Melt the remaining 1 ounce of chocolate and use to decorate the top of the cake.


Queen Elizabeth&rsquos Royal Chef Shared the Recipe for Her Favorite Summertime Scones (Video)

Feel like royalty by recreating these delicious treats at home.

If you’ve been spending your quarantine baking everything under the sun we have one more sugary challenge for you: Make a scone worthy of the Queen’s palate.

In May, the British royal family took to Instagram to share their favorite recipe for fruit scones, noting the tasty treat is often served during the summertime garden parties at their home.

𠇎very year at Garden Parties across The Royal Residences, over 27,000 cups of coffee, 20,000 scones, and 20,000 slices of cake are consumed,” the Instagram post explained. “The Royal Pastry Chefs are happy to share their recipe for fruit scones, which traditionally would be served at Buckingham Palace every summer.”

The ingredients are simple enough, with a mix of flour, baking powder, butter, sugar, eggs, and buttermilk. The only wildcard is finding sultanas. As Kitchn explained, sultanas are a type of raisin made from “various varieties of seedless white-fleshed grapes.” The fruit is a pale yellow color and are often called “golden raisins.” They are slightly sweeter than traditional raisins, but that sweetness certainly lends itself well to this fruity scone recipe.

Want to give the recipe a try for yourself and eat just like you’re the Queen of England? Check out the Instagram video showing the step-by-step process as well as the written directions provided by the pastry chef below.


The Royal Chef Walked Us Through The Queen's Very Favorite Cake Recipe

It's a recipe that's been in the fam for, like, many generations.

Darren McGrady was the personal chef to Queen Elizabeth II, Prince Philip, Princess Diana, Prince Charles, and Princes William and Harry&mdasha family with notoriously specific food needs&mdashfor 15 years. In 1998, he moved to the U.S.A. where he wrote best-selling cookbooks and founded Eating Royally, a fine-dining catering service based in Dallas, TX.

In the second installment of this limited series, Chef McGrady walks Delish through the royals' favorite recipes from his Dallas test kitchen. while spilling all the most glorious royal tea. We talked all things Queen Elizabeth (again!) this time around.

We so enjoyed learning all about the Queen's lil eating habits a few months back that we asked Chef McGrady to revisit his time with her again in a second video, this time dedicated to her favorite sweet indulgence. He ran us through her favorite chocolate cake recipe (she has more than one she enjoys on a semi-regular basis!) and why its one that's been on her radar for a long time.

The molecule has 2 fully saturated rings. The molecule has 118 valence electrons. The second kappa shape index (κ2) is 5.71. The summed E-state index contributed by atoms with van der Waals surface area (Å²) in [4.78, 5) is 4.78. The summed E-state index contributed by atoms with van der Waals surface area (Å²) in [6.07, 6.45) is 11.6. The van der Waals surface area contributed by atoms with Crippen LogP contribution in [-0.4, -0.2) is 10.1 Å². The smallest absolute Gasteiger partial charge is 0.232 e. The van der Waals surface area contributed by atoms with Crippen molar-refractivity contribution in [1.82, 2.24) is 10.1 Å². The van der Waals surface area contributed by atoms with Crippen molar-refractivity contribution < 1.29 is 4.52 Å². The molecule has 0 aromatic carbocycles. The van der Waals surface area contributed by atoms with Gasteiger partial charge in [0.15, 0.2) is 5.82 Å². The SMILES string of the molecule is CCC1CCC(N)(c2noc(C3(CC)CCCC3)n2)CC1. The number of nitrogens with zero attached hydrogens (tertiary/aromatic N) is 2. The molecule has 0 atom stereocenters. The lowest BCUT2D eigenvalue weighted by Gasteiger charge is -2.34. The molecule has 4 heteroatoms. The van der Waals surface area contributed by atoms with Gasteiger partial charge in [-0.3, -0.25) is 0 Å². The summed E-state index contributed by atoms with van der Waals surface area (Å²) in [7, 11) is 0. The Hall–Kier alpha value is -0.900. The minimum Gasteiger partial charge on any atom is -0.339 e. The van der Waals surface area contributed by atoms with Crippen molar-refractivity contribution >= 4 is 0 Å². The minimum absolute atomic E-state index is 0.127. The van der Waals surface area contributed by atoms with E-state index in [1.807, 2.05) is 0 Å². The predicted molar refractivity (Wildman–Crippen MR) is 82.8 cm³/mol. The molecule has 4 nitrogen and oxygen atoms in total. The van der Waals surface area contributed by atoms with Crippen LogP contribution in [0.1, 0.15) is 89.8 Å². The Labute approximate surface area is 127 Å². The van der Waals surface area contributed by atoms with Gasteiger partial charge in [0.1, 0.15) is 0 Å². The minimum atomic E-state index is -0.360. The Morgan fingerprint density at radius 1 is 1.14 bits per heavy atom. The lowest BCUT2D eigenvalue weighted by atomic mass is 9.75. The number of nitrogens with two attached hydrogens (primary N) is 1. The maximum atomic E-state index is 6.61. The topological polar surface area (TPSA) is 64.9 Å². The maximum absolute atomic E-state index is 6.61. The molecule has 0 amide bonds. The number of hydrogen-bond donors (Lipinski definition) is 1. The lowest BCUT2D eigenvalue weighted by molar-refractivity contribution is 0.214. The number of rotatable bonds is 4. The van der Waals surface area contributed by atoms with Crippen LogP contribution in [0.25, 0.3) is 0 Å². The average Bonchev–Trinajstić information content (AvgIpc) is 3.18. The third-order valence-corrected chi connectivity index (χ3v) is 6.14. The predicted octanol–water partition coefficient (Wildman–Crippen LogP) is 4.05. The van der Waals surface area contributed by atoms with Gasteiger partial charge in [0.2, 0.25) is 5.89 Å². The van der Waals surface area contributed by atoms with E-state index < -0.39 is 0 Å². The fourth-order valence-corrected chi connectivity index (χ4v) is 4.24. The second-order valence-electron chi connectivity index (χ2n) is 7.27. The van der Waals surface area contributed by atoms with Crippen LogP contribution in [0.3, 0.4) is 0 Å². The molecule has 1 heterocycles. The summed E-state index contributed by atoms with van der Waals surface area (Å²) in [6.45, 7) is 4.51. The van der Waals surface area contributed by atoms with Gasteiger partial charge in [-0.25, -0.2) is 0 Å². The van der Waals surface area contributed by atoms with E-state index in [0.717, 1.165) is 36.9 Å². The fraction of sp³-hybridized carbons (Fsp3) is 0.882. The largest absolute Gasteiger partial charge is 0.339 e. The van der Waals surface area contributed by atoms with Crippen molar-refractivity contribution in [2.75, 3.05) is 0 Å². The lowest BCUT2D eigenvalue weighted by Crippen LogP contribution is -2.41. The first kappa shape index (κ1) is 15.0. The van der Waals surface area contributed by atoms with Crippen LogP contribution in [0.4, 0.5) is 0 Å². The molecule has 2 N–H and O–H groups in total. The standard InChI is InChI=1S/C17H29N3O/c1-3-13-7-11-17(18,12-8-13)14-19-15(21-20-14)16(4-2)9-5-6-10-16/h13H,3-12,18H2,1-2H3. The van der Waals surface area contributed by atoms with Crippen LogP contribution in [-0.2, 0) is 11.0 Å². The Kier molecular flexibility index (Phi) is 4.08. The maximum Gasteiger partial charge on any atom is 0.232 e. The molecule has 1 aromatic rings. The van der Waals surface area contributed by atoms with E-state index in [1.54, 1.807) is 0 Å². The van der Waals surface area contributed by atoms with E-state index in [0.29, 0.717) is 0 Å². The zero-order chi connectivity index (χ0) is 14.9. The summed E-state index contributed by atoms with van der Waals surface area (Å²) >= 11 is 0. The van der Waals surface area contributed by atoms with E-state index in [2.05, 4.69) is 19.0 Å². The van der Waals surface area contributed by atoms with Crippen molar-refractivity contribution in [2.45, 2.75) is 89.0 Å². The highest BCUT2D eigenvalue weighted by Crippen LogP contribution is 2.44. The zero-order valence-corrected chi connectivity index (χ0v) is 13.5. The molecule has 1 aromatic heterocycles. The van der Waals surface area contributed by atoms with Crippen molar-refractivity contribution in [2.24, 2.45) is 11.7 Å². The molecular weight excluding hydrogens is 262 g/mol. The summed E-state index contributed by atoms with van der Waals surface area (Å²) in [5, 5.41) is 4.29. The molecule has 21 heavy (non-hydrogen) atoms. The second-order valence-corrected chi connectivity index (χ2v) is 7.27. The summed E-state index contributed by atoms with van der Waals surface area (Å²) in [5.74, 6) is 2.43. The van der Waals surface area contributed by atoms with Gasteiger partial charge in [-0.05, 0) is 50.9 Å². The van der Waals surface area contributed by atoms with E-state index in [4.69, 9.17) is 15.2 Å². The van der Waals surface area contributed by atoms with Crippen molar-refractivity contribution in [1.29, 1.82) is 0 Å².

Firstly, the cake in question is a family heirloom of sorts. It's an untouched recipe that originated with Queen Victoria's kitchen staff (for those who aren't super familiar with British monarchy history, Queen V was Queen E's paternal great-great-grandmother who reigned from 1837 to 1901).

Twice a year, on both Lilibet's actual birthday and her ascension-to-the-throne birthday, she expects this ganache-covered cake. It comes to her exactly the way it came to her great-great-grandma: topped with chocolate decorations and sans candles. For all 11 years Chef made the Queen this cake, he appreciated the history of the dessert and understood why she was so fond of it, but he never was sure of one thing: why the chocolate plaque placed on top of it said nothing more than "Happy Birthday!" No "HBD HRH," or "Let's PARTY, Liz!!"

Tradition's tradition, I suppose.

Watch the cake come together in full above and learn more about the royal chef here.


The Royal Family's Favourite Foods

If you could basically eat whatever the hell you wanted, what would you pick time and time again? That's surely what it's like being a part of the royal family, right? You get to eat your favourite foods every day of the week, if you so chose.

So, we've rounded up the royal family's favourite foods, including the Queen's go-to chocolate treat and the pasta dish Prince George would have for dinner every night of the week if he could. This way we can pretend to be a fly on the wall in the Buckingham Palace kitchen and dining room.

Oh, and seeing as you're here, why not check out the 11 foods the royal family cannot and will not eat?

According to former royal chef, Darren McGrady, the Queen loves nothing more than his chocolate perfection pie, which is a pastry case filled with cinnamon, meringue and chocolate cream.

"She&rsquos absolutely a chocoholic," Darren says. "Anything we put on the menu that had chocolate on she&rsquod choose, especially chocolate perfection pie."

Darren also told Hello! magazine that Queen Elizabeth II also loves steak.

"For a main course she loved game, things like Gaelic steak &ndash fillet steak with a mushroom whisky sauce &ndash especially if we did it with venison."

And for a first course, she loves Gleneagles pâté, which is smoked salmon, trout and mackerel.

"She loved using ingredients off the estate and so if we had salmon from [the queen&rsquos residence in Scotland] Balmoral [Castle], from the River Dee, she&rsquod have that. It was one of her favourites."